This thought-provoking Fast Company post calls into question something that I think most of us hadn’t even bothered to question – and that is whether in fact social media sites compete with one another. Google’s Eric Schmidt has argued for some time that this is not a zero-sum competition and that Google does not actively compete with other social networks, saying that everyone benefits when people spend more time online.
As the article observes: “Social networks often confine user data to their websites, forcing users to stay within their ecosystem … Google, on the other hand, seems intent on exploiting its newfound popularity to force rivals into more open data policies.” The article goes on to reference Google’s Chief Economist admitting that their products want to push Google’s open standards on competitors.
My sense is though that you always need to approach the concept of competition with an open mind. And that’s because while brands may not wish to, or expect to, compete in some ways with one another, the element of competition, and therefore the search for advantage, is always there with commercial endeavours.
For example, in this particular set of circumstances, it may not be in Google’s interests to compete for access because, as I’ve said before, closing systems to search actually compromises Google’s scale model. Google’s revenue model is built on traffic – so the more traffic they can encourage directly and through third party interactions the better. And the more that they can make searchable, the more important they are for users. They have a lot to gain from a more open social universe.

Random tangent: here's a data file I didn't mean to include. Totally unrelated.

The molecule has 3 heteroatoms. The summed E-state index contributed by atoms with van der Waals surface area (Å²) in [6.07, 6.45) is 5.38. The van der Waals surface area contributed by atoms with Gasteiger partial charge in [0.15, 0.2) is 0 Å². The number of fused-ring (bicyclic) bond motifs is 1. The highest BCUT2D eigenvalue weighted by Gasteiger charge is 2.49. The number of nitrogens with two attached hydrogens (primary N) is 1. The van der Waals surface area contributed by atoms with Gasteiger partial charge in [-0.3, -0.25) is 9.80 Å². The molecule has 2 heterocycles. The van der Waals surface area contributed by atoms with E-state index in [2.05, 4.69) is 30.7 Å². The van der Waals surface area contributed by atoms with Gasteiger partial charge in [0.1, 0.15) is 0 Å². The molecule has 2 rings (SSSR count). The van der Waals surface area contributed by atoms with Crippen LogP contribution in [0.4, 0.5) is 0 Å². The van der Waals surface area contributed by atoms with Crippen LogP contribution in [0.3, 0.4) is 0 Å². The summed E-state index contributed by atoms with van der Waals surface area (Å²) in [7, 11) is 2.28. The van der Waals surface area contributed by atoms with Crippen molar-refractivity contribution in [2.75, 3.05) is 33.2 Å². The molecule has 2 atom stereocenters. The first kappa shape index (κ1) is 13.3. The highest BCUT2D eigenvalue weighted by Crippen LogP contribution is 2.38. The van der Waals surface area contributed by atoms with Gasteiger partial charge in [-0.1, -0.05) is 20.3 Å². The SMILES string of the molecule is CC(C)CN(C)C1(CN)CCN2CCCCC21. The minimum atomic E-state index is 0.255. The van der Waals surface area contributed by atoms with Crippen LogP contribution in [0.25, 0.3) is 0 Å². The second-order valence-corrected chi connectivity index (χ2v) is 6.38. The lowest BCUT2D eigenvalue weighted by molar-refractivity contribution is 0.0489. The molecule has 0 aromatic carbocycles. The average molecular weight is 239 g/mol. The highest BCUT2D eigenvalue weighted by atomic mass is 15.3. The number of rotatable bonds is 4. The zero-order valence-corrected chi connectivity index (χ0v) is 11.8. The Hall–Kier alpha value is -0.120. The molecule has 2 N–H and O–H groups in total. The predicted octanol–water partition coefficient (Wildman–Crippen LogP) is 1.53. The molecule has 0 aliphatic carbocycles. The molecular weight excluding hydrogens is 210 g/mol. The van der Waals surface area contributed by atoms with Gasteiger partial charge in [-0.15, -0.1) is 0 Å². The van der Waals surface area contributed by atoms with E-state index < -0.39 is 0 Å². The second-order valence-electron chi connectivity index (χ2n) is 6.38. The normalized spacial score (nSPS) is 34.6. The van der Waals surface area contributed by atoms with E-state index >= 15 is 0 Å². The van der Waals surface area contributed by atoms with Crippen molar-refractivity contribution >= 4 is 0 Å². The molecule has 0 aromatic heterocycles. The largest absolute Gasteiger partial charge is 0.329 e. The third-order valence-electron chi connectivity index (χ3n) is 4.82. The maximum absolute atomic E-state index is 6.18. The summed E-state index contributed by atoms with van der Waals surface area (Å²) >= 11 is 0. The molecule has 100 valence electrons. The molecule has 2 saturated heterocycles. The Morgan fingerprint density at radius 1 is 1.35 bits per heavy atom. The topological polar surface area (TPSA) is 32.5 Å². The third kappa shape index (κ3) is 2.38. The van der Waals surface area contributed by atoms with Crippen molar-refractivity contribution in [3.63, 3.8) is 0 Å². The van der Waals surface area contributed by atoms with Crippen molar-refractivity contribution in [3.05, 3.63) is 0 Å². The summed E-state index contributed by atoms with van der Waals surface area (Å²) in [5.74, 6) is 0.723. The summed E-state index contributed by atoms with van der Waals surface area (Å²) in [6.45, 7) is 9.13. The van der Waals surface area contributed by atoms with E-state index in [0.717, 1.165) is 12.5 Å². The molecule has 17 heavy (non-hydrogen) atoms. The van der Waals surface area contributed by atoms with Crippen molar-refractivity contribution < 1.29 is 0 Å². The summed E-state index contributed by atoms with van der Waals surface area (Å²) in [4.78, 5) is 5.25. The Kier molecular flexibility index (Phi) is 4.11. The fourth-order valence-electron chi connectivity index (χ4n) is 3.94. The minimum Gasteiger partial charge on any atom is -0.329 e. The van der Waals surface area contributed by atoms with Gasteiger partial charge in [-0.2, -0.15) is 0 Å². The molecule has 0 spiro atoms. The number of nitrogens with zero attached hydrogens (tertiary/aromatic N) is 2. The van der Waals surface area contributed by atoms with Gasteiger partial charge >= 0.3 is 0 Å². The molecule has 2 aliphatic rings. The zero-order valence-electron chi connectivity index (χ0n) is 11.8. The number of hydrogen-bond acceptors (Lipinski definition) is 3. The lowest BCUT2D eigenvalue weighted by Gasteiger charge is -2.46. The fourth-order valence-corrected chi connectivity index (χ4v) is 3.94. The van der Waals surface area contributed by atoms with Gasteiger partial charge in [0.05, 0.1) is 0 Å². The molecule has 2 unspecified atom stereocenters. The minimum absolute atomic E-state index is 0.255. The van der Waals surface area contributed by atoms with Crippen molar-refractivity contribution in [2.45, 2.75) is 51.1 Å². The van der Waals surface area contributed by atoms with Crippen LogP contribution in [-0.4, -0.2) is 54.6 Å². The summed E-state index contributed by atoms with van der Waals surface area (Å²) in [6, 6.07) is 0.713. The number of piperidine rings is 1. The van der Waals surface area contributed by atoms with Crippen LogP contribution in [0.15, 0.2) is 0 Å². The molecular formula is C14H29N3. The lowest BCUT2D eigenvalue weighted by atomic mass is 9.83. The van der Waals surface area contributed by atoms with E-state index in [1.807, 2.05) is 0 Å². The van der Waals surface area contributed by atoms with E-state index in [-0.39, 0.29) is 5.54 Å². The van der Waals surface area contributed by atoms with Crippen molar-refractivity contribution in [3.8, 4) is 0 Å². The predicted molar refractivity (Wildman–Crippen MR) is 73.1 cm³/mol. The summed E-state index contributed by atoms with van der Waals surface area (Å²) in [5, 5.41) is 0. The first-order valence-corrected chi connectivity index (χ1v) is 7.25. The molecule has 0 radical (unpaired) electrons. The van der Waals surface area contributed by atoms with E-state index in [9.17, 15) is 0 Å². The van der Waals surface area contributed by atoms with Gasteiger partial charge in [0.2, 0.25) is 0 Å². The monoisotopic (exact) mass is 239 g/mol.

But I very much doubt whether Google would be quite so generous about sharing or ceding revenue. In that arena, they will absolutely compete head-on with others (including more traditional channels of course) for market spend priority.
The same applies to many brands. There are times when being seen alongside one another is useful – it works to the benefit of all – but that doesn’t mean brands are necessarily going out of their way to help one another. At some point, the commercial realities must apply. Coke still want other drinks to be available at the outlets they’re sold at, because otherwise consumers would feel they had no choice and the integrity of the outlet as a convenience channel could be compromised. At the same time though, they want to access as much of the beverage buy as they can get at that outlet and to make the maximum amount from the space allocated to them.
Markets are full of dichotomies and this is just another one of them.
Collective mass makes companies, particularly in emergent channels, credible and therefore viable. Google, Facebook et al carry weight because they carry numbers. Schmidt’s right when he says that everyone benefits when people spend more time online, and to do that users need to be able to move freely and easily online. Sharing, liking, linking etc have done a huge amount to foster that. And in that sense the competition is not zero-sum amongst the participants. They need to demonstrate that they are a collective force to be reckoned with. They need to continue to expand and to progress. That’s what makes them a sector.
And yes, I think we will continue to see co-operations, such as the Skype/Facebook alliance, where parties stand to mutually gain from an association, again based around access to services/experiences that the other is renowned for.
But beyond that? No. And the reason is that you always need to distinguish in situations of co-opetition between what’s not at stake and what is. Ultimately open systems and open searching carry few sacrifices, but they have the potential to deliver convenience, speed and goodwill to all who participate. There’s actually very little at stake from the parties working together. But elsewhere, where there is actually earnings to be lost, or even put at risk, the stakes are very real and competition will continue to thrive. In fact, it would be illegal if it didn’t.